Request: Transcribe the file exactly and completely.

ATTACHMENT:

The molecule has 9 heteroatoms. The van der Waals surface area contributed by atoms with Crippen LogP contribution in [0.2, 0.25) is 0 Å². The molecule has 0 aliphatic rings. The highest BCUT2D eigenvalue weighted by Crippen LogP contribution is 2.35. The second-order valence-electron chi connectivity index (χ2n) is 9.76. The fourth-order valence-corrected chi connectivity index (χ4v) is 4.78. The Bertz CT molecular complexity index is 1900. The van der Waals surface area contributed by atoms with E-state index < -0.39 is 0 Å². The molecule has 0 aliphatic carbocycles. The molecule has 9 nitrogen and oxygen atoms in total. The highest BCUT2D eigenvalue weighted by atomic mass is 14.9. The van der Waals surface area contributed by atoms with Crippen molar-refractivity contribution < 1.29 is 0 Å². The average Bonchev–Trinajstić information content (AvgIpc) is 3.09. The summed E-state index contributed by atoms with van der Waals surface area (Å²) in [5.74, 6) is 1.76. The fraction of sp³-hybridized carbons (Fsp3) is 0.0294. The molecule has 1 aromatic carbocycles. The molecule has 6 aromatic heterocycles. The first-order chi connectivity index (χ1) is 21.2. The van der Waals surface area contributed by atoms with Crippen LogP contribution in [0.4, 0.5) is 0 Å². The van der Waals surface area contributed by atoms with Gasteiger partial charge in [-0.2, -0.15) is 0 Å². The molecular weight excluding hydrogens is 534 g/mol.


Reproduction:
The molecule has 9 heteroatoms. The van der Waals surface area contributed by atoms with Crippen LogP contribution in [0.2, 0.25) is 0 Å². The molecule has 0 aliphatic rings. The highest BCUT2D eigenvalue weighted by Crippen LogP contribution is 2.35. The second-order valence-electron chi connectivity index (χ2n) is 9.76. The fourth-order valence-corrected chi connectivity index (χ4v) is 4.78. The Bertz CT molecular complexity index is 1900. The van der Waals surface area contributed by atoms with E-state index < -0.39 is 0 Å². The molecule has 0 aliphatic carbocycles. The molecule has 9 nitrogen and oxygen atoms in total. The highest BCUT2D eigenvalue weighted by atomic mass is 14.9. The van der Waals surface area contributed by atoms with Crippen molar-refractivity contribution < 1.29 is 0 Å². The average Bonchev–Trinajstić information content (AvgIpc) is 3.09. The summed E-state index contributed by atoms with van der Waals surface area (Å²) in [5.74, 6) is 1.76. The fraction of sp³-hybridized carbons (Fsp3) is 0.0294. The molecule has 1 aromatic carbocycles. The molecule has 6 aromatic heterocycles. The first-order chi connectivity index (χ1) is 21.2. The van der Waals surface area contributed by atoms with Crippen LogP contribution in [0.4, 0.5) is 0 Å². The van der Waals surface area contributed by atoms with Gasteiger partial charge in [-0.2, -0.15) is 0 Å². The molecular weight excluding hydrogens is 534 g/mol.